Few participants spoke explicitly about the physical environment of the residential unit and ‘rehab’ was described as a process. For example, Participant 6 said that rehab; “really makes you think. When I was in my prime of alcoholism, I just never thought of those things before.” The process of change occurred over many weeks. Most participants did not know what was going to happen when they entered the program or how change would eventuate. Participant 4 explained “You don’t realise until you start getting further on in the program how far you’ve come, how much it all helps.”
Several participants referred to the unexpected changes of being drug and alcohol-free for eight to ten weeks. Participant 6 stated; “There was no drugs or alcohol involved and pretty much the first time since I was a young teenager, I realised you can be happy. I don’t know. It was just a bit of a change in life.” Participant 7 was surprised to find that life without substances could be enjoyable, saying “we’d sit around laughing our heads off and actually we’d say we’ve probably never laughed so much in our lives. We were just sitting around with no alcohol, no drugs and just making do with what we’ve got.”
Maintaining change in the future
Many participants described the significance of interpersonal communication and connections in making changes. Several were conscious that maintaining these positive changes would depend on how they responded to others. For example, Participant 4 described a strategy to manage strong reactions:
“I think, what I'll take away is to understand that that's the person I am and I'll manage it. To understand my feelings, like when I am angry, to get away from the situation and take a breath and understand my feelings, I guess. Just understand what I'm feeling. If I'm angry, I know there's other options than to go use, or drink. I guess, also like I said, understanding other people's differences.”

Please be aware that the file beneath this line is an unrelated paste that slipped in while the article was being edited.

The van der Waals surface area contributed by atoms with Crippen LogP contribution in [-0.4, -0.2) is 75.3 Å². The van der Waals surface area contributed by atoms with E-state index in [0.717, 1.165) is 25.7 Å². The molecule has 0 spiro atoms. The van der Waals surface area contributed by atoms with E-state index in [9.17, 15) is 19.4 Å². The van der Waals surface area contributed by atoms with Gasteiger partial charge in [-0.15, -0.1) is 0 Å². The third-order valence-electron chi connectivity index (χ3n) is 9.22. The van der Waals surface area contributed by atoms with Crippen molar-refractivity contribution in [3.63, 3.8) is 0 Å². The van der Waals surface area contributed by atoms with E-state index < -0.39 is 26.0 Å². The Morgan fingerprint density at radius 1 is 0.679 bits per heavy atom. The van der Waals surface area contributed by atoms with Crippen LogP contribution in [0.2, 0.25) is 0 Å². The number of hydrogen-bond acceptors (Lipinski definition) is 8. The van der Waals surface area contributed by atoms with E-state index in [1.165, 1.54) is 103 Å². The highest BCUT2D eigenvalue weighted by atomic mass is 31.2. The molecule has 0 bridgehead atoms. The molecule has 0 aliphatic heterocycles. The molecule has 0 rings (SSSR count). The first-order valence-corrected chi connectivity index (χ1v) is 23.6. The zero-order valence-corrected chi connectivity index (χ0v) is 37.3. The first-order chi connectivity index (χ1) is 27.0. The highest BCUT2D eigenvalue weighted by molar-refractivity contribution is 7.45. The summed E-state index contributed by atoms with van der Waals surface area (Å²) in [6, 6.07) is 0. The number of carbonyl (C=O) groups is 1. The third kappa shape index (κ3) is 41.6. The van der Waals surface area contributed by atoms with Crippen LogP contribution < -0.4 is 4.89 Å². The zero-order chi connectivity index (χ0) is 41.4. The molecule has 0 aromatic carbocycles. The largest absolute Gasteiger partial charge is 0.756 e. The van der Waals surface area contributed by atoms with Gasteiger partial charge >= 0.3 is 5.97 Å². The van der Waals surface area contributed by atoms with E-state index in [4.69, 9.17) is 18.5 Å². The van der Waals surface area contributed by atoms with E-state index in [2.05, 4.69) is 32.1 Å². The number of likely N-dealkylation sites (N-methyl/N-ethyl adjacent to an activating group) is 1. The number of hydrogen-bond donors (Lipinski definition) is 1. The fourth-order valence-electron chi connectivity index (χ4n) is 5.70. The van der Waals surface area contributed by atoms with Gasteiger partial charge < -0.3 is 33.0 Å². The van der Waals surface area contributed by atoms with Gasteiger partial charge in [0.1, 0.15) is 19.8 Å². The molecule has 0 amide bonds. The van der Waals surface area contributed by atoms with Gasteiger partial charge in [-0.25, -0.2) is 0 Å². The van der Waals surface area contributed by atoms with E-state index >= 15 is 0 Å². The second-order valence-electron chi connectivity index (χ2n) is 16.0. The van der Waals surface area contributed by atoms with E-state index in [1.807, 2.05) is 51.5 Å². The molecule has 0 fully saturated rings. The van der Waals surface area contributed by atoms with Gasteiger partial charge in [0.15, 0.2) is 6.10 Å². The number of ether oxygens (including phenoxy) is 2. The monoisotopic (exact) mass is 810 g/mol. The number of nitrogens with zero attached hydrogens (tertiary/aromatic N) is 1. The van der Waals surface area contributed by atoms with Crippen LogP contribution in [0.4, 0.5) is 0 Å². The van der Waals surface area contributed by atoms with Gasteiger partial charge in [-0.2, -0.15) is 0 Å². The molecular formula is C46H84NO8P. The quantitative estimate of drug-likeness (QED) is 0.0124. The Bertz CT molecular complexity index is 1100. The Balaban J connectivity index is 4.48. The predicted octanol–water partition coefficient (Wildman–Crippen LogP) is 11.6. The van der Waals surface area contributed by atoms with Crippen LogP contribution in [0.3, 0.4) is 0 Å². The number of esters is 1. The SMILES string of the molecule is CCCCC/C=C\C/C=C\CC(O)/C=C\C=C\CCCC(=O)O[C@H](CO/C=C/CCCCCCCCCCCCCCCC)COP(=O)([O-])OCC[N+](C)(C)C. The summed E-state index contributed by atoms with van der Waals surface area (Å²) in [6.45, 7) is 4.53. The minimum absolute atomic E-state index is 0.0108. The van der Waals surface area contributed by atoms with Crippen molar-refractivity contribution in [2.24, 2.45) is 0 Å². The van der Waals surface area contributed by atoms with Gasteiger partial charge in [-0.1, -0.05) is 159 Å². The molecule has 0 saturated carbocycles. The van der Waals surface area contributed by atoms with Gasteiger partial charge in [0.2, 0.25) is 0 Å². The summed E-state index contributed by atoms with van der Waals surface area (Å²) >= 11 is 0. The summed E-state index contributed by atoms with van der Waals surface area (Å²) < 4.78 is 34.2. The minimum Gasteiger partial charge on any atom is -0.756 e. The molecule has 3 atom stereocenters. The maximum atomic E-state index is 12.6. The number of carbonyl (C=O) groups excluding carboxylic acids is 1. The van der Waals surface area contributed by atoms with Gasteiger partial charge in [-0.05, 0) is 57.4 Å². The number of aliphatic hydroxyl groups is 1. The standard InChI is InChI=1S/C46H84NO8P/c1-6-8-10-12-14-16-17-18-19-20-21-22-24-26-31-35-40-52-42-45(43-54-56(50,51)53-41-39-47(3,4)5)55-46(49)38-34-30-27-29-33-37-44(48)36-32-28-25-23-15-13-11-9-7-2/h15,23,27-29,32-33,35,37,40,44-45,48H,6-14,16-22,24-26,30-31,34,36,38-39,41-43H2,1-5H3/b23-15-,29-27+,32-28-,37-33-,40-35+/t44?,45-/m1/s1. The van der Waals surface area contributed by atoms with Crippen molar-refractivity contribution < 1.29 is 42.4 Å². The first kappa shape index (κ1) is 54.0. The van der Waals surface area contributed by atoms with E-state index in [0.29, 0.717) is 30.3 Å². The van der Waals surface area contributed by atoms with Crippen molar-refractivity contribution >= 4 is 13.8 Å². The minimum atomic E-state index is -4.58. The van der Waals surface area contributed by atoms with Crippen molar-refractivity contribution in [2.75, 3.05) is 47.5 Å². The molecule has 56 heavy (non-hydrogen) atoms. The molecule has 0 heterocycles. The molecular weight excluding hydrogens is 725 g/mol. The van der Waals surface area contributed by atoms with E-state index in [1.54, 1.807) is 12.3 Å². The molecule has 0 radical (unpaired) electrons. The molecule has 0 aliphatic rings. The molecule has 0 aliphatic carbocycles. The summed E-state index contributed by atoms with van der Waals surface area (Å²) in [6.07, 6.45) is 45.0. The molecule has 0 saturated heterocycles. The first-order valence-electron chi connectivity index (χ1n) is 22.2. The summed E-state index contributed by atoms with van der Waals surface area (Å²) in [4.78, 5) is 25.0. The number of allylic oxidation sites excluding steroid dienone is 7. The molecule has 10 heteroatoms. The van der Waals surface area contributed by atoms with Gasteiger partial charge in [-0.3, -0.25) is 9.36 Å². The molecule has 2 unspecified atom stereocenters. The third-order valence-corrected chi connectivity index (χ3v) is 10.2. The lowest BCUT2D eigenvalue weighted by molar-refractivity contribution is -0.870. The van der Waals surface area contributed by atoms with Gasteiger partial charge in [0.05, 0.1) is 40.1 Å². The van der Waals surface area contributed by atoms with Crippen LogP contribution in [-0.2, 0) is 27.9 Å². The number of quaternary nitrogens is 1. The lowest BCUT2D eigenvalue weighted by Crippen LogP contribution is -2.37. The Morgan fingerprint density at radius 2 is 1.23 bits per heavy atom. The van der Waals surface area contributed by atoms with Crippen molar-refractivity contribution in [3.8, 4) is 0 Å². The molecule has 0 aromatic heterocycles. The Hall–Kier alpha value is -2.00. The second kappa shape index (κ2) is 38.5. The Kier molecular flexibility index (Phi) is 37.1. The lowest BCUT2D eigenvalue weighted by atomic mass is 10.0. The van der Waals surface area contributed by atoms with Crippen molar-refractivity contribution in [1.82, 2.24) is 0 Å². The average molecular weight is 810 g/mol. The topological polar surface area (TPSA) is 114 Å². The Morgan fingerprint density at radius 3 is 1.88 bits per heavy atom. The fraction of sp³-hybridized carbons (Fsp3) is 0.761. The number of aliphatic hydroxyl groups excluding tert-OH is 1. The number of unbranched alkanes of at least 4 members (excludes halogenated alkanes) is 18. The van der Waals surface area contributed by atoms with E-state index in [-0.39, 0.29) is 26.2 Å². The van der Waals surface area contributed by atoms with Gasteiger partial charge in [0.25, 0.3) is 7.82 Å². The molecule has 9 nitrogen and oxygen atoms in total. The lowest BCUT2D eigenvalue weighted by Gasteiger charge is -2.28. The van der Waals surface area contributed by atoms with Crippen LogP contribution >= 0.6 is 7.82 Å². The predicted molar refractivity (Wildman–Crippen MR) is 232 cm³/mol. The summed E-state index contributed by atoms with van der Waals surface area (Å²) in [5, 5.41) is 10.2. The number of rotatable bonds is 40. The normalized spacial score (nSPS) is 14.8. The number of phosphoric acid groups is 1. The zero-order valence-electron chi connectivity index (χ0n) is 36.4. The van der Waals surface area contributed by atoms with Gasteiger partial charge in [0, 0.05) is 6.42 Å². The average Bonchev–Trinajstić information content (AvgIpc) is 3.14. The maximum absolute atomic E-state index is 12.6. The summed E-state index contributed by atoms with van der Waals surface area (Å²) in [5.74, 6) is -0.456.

Few participants had informal support networks to help them maintain changes. Participant 9 was one of the few who could identify family members saying, “Mum said she’d make sure she’d keep an eye on me and just give me soft drink and make sure I stay away from the alcohol.” Others had limited social networks and were nervous about reconnecting with friends who may pose a risk to them maintaining change. Participant 5 knew that friends would not change their behaviour to support him:
“Not smoking pot is going to be the hardest part because a lot of my friends do it if I go into their houses and that. They’re not the sort of people who would say, “Go on, have one,” but just being around them while they’re doing it is going to be a trigger.”
Whereas Participant 3 feared his prior social networks would encourage drug use:
“That's going to be the hardest thing for me, seeing old mates and them asking if I want some. That's the hardest part. You are who you hang around. It's sad to say, but I've started hanging around some pretty ordinary people. You think they're your friends but they’re not.”
After two months in the program most residents went home or stayed with friends or family for a week to prepare for leaving the program, which was known as ‘going on prac’. Participant 2 explained that, “You plan your outside life and what you’re going to do or start planning your exit from there.”
Returning home allowed people to test their new skills and identify any gaps or problems that needed further assistance. Participant 11 described it as a learning experience saying, “Going with what they’ve taught you, like being with positive people, not placing yourself in a risky environment, using different virtues.”
‘Prac’ generated fear and anxiety for some participants. For example, Participant 3 feared relapse:
“I'm getting a bit anxious, knowing that I'm going. I've been here, wrapped in cotton wool for two months, and being released back into the big, wide world, I'm scared that I'm going to relapse.”